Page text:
Wednesday, 24 April 2013

Gear Upgrades & Bike Tribes

After a couple of weeks on a bike, I'm starting to get a feel for what I like in kit.  I think having a real set of boots and pants really paid off at the course (near freezing and windy).  Windproof clothes are worth their weight in gold.  The other day I did my longest ride wearing the jeans I wore to work and it wasn't very comfortable.  I'm a big fan of wearing kit that suits the activity, jeans are a poor second choice.

The other piece that I'm not feeling are my gloves.  They're sufficient (they are Joe Rocket biking specific gloves) and they are comfortable, but plain black and not particularly warm.  I was aiming for a white/grey vibe when I started, the Alpinestars SP-1 gloves shown are a nice, gauntletted glove that look like they offer a much wider range of comfortable temperature options (they close up or vent as needed).  They also cost four times what the beginner gloves I got cost.  I imagine they are whole levels of awesomeness beyond the basic gloves I started with.

I did the same thing with boots, I picked up the cheapest pair of bike-specific boots that were available.  They are warm, dry and quite tall.  I've always wanted an ankle boot, for cooling and the Alpinestars S-MX1 boots on the right give me the monochromatic look I've been looking for in a boot that isn't huge.  I purchased pretty low-rent gear to begin, mainly because what was available in the shop in the budget I was looking for.  It was all purchased without any time in the saddle, so I didn't really know what I needed, other than it should be motorbike specific.

The pants I got (I hadn't planned on buying pants), happened to be on sale.  They've been great, and as early/late season pant they're wind resistant, have a liner that would let you ride in a snow storm and have a zipper, so you could get some air going through them.  They are too long and way (WAY) too hot for summer driving.  Looking for well ventilated pants I could wear over shorts, these Rev'It Airwave pants fit the bill, and continue the monochromatic theme I'm looking for.  A light coloured pant would also help keep the heat out.

The one piece of kit I wouldn't want to change is the jacket I got.  The Joe Rocket Atomic 11.0 textile jacket is fantastic.  Great wind resistance, a removable liner, vent openings, it fits me perfectly and feels fantastic... this is a jacket for all seasons, I have no regrets with it at all.  I imagine the more expensive jackets might offer lighter weight, but this particular jacket is my favorite purchase.  It's padded in all the right places and I even like the break with my monochromatic vibe.  I've yet to find a situation where the jacket hasn't been just what I wanted it to be.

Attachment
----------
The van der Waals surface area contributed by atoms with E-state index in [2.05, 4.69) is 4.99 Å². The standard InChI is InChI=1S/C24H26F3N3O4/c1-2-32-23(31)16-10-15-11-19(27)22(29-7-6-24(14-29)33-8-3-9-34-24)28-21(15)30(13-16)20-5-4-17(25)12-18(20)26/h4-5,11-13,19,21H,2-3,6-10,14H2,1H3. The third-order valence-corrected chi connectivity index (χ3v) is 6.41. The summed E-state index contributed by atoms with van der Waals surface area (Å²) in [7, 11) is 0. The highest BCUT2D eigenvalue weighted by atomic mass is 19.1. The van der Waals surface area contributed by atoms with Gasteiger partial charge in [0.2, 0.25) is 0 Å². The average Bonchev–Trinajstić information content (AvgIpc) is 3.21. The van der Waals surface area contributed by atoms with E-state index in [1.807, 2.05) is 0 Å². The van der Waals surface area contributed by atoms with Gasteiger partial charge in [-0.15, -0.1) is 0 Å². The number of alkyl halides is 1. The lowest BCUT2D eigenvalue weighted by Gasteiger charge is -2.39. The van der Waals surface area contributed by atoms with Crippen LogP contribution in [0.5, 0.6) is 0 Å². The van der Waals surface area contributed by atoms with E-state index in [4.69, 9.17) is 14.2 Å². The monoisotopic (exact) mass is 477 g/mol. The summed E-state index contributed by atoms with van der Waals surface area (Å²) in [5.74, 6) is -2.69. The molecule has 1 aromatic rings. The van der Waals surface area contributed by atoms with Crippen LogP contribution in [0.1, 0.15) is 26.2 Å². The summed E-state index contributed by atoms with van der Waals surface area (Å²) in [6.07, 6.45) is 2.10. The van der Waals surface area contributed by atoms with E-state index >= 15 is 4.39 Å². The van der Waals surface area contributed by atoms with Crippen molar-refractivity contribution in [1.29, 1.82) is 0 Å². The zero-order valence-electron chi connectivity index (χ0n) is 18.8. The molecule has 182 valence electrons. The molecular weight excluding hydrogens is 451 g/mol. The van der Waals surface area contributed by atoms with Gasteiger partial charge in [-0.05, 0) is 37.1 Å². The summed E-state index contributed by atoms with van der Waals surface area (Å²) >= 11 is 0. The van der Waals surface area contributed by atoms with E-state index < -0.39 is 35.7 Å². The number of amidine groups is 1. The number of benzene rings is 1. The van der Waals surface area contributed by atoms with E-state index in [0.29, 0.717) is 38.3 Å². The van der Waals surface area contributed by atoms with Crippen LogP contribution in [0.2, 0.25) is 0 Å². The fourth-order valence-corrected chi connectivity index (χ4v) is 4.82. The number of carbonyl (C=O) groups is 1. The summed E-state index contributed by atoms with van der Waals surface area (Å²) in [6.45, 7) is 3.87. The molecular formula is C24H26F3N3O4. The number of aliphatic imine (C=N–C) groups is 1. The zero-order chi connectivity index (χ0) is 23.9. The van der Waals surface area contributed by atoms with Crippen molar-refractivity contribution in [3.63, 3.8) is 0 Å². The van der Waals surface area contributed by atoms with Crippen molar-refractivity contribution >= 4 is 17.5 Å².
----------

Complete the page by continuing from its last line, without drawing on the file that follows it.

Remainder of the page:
The other purchase I've been really happy with is my Zox Helmet.  The funny part was I was treating it like a
full face helmet until one day I wondered what the red button on the chin did, and suddenly it was a modular helmet that flipped up!  It's comfortable, but the wind noise isn't ideal.  I'm guessing more expensive helmets offer a tighter fit and finish meaning less wind noise.  It has nice venting, and when I treat the visor with a bit of soap, it's fog free.   As a cheap first helmet, I've no regrets. It does more than I hoped it would and didn't break the bank to do it.  It also lets me live my inner Stig, which is never a bad thing.  The built in sun visor is a nice touch too.  It really is a full featured helmet.  The double adjustable top and bottom vents work very well and the storm trooper vibe is cool.

If I had any advice for buying kit your first time it would be: don't rush it, try on lots of stuff, and then walk away and think about it.  Waiting a couple of weeks saved me a couple of hundred bucks as things went on sale for spring time.  Trying on a number of different styles also lets you decide what fits you better, and what feels right.  I need to adjust the pants (too long in the leg) but I can probably pin them up.  After a bit of looking, I've found pants that offer the same size with a shorter inseam.  My next purchase will be more pinpoint accurate in terms of sizing.

In riding I've noticed that there are tribes.  I definitely fall into the sport bike/standard bike crowd with my textile gear and full face helmet.  The 'I'm too cool' leather cruiser crowd are so busy putting out a vibe they don't have time to wave.  I've found everyone who isn't a Harley knob makes a point of giving me a wave. As a new rider, that's a nice feeling.  To all the ZZ Top chopper types, I say, "whatever dude."